Craig Murray is currently working on a book about his time in the diplomatic service. The book is strongly critical of British goverment policy and attacks the use of intelligence obtained under torture. It now appears the government will try and block its publication.
By David Leigh in The Guardian
The Foreign Office is threatening action against Craig Murray, the former ambassador to Uzbekistan, if he publishes an unauthorised book attacking the use of intelligence obtained under torture. This comes after the blocking of key parts of an account of the Iraq war by another of Britain’s senior diplomats, former UN ambassador Sir Jeremy Greenstock, in which he calls the US decision to invade “politically illegitimate”.
Mr Murray has failed to submit his memoirs for clearance and the Foreign Office said yesterday there were a “range of options” open to it if he went ahead.
Although it would, in theory, be possible to prosecute him under the Official Secrets Act, the government is more likely to bring a civil action against him for breach of confidence.
Mr Murray was deprived of his ambassadorship last year after the leak of a report in which he criticised the use of torture material by MI6. He said yesterday: “I’m not surprised the government want to ban my book. It contains a lot of information they don’t want to have known. None of it concerns national security, but illegal and underhand behaviour by the British government”.
Mr Murray’s friends say he is “unlikely” to comply with a demand that he submit the manuscript for approval.
Last year, after a failed attempt by the Foreign Office to sack Mr Murray for alleged disciplinary shortcomings, a report was leaked about a London interdepartmental meeting in July 2004 on the use of intelligence from Uzbekistan, where the president, Islam Karimov, has been accused of brutality against dissidents.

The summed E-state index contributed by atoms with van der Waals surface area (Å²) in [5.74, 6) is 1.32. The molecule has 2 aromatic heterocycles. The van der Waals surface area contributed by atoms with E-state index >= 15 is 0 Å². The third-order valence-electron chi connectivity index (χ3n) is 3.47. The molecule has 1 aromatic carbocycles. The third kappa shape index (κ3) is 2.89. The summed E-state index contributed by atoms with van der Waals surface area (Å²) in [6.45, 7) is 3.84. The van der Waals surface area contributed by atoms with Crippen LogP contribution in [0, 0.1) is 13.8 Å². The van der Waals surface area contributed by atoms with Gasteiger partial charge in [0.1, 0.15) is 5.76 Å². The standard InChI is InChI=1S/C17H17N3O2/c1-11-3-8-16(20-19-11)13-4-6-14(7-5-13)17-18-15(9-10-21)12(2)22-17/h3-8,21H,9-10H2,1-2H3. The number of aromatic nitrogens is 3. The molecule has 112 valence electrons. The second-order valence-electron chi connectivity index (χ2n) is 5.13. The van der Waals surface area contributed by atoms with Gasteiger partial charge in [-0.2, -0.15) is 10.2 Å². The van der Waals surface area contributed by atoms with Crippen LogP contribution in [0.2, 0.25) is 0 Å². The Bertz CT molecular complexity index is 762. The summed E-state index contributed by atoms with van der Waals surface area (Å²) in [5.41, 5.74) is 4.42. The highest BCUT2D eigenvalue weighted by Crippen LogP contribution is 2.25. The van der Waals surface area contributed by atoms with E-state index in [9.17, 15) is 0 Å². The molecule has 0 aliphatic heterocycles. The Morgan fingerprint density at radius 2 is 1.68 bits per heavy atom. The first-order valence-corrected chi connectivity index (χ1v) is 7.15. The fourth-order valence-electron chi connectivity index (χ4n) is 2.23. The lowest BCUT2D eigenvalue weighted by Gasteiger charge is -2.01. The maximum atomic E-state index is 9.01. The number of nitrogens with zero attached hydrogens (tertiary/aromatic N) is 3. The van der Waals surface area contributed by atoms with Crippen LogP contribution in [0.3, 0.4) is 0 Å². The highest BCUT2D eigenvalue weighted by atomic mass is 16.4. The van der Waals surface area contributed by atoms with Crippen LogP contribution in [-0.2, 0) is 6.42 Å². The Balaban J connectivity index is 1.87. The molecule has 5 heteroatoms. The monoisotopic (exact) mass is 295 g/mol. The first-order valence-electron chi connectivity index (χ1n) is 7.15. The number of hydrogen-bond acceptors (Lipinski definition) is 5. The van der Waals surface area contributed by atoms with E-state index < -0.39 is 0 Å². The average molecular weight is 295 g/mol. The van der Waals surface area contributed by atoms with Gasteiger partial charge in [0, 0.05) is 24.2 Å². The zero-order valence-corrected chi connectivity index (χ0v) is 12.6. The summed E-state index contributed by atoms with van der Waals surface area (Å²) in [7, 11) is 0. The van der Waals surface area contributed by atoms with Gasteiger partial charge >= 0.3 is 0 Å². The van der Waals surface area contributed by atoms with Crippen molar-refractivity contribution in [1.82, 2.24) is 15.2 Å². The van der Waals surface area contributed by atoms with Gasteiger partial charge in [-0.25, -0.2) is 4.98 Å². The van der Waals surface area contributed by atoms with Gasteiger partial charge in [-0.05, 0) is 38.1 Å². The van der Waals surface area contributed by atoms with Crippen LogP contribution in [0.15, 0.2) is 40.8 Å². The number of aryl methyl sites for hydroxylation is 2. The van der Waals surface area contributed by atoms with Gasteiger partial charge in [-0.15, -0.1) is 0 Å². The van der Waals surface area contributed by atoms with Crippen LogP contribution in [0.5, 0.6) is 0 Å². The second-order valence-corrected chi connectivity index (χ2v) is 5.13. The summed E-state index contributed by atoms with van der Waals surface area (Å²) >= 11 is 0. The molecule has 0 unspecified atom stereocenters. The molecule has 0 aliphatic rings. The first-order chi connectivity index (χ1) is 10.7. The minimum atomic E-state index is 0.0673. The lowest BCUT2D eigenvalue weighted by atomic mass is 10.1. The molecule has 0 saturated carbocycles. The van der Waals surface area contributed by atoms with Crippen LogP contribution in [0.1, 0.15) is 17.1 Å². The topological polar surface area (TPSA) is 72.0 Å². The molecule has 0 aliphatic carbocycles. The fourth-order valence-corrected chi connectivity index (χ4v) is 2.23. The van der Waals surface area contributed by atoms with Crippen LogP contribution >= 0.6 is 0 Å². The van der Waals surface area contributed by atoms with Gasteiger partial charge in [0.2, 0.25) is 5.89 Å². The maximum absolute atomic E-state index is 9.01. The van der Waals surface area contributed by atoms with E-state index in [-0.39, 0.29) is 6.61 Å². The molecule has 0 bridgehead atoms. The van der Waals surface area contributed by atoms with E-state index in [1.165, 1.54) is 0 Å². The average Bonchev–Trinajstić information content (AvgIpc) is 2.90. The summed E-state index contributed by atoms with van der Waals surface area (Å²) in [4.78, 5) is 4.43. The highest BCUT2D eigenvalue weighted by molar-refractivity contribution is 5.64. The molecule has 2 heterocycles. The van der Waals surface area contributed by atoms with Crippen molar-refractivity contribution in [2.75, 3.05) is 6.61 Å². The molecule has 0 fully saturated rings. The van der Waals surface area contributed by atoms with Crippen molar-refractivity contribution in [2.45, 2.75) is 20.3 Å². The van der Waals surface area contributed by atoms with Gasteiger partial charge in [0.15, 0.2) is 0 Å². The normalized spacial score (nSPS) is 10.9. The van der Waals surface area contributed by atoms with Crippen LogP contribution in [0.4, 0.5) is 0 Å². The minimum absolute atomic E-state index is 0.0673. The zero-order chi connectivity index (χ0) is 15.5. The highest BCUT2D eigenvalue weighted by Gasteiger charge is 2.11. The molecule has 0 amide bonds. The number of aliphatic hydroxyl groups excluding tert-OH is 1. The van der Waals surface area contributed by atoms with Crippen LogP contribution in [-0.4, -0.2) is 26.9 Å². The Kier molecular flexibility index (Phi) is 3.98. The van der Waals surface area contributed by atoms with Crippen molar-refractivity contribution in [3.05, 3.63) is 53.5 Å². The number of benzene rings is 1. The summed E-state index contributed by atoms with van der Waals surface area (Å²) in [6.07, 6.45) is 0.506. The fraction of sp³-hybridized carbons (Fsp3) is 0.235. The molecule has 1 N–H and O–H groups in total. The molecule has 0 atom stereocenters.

In the leaked document, Mr Murray, who stood as an independent election candidate against the foreign secretary, Jack Straw, said MI6 was taking information via the CIA obtained by torture.
“Tortured dupes are forced to sign confessions showing that the Uzbek government wants the US and UK to believe – that they and we are fighting the same war against terror. This is morally, legally and practically wrong.”
His colleagues argued that they did not know for a fact whether informants had been tortured: “I will not attempt to hide my utter contempt for such casuistry, nor my shame that I work for an organisation where colleagues would resort to it to justify torture.”
The former ambassador says he was not responsible for the leak which ultimately led to his removal. He has written to the Foreign Office in response to their demand that he submit his memoirs for censorship, saying he is taking legal action over his “appalling treatment”.
The material in his book had already featured in a “host” of articles, he said: “So if you want to take action under the Official Secrets Act, I suggest you get on with it”.